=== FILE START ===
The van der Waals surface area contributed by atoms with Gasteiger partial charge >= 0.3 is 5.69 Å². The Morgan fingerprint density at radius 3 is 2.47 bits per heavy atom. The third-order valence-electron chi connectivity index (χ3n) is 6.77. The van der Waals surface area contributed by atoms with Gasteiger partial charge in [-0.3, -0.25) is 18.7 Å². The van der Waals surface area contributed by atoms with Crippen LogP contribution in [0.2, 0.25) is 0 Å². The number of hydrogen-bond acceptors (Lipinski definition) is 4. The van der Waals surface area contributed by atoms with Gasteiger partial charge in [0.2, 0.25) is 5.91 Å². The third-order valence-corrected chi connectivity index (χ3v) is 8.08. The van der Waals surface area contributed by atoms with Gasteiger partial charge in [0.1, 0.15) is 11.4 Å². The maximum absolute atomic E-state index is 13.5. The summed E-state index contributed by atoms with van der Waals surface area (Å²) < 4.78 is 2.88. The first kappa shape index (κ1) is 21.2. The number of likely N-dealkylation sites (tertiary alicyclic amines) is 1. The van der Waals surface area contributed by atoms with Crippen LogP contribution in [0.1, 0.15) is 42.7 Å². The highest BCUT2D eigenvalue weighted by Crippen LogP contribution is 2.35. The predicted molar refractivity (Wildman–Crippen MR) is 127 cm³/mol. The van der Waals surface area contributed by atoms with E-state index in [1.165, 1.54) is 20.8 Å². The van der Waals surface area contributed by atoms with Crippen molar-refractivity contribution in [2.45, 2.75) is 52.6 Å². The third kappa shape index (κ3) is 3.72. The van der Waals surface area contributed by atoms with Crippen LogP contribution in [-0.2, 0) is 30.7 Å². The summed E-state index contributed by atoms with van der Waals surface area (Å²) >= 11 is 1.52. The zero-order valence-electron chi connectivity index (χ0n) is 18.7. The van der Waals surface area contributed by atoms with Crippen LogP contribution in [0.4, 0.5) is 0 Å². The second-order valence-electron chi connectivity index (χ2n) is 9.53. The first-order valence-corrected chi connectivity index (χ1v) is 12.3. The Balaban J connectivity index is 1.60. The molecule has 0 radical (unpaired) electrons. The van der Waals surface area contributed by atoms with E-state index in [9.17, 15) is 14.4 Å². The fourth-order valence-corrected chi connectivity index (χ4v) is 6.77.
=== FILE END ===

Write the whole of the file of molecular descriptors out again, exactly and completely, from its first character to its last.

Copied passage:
The van der Waals surface area contributed by atoms with Gasteiger partial charge >= 0.3 is 5.69 Å². The Morgan fingerprint density at radius 3 is 2.47 bits per heavy atom. The third-order valence-electron chi connectivity index (χ3n) is 6.77. The van der Waals surface area contributed by atoms with Gasteiger partial charge in [-0.3, -0.25) is 18.7 Å². The van der Waals surface area contributed by atoms with Crippen LogP contribution in [0.2, 0.25) is 0 Å². The number of hydrogen-bond acceptors (Lipinski definition) is 4. The van der Waals surface area contributed by atoms with Gasteiger partial charge in [0.2, 0.25) is 5.91 Å². The third-order valence-corrected chi connectivity index (χ3v) is 8.08. The van der Waals surface area contributed by atoms with Gasteiger partial charge in [0.1, 0.15) is 11.4 Å². The maximum absolute atomic E-state index is 13.5. The summed E-state index contributed by atoms with van der Waals surface area (Å²) < 4.78 is 2.88. The first kappa shape index (κ1) is 21.2. The number of likely N-dealkylation sites (tertiary alicyclic amines) is 1. The van der Waals surface area contributed by atoms with Crippen LogP contribution in [0.1, 0.15) is 42.7 Å². The highest BCUT2D eigenvalue weighted by Crippen LogP contribution is 2.35. The predicted molar refractivity (Wildman–Crippen MR) is 127 cm³/mol. The van der Waals surface area contributed by atoms with E-state index in [1.165, 1.54) is 20.8 Å². The van der Waals surface area contributed by atoms with Crippen molar-refractivity contribution in [2.45, 2.75) is 52.6 Å². The third kappa shape index (κ3) is 3.72. The van der Waals surface area contributed by atoms with Crippen LogP contribution in [-0.2, 0) is 30.7 Å². The summed E-state index contributed by atoms with van der Waals surface area (Å²) >= 11 is 1.52. The zero-order valence-electron chi connectivity index (χ0n) is 18.7. The van der Waals surface area contributed by atoms with Crippen LogP contribution in [0.4, 0.5) is 0 Å². The second-order valence-electron chi connectivity index (χ2n) is 9.53. The first-order valence-corrected chi connectivity index (χ1v) is 12.3. The Balaban J connectivity index is 1.60. The molecule has 0 radical (unpaired) electrons. The van der Waals surface area contributed by atoms with E-state index in [9.17, 15) is 14.4 Å². The fourth-order valence-corrected chi connectivity index (χ4v) is 6.77.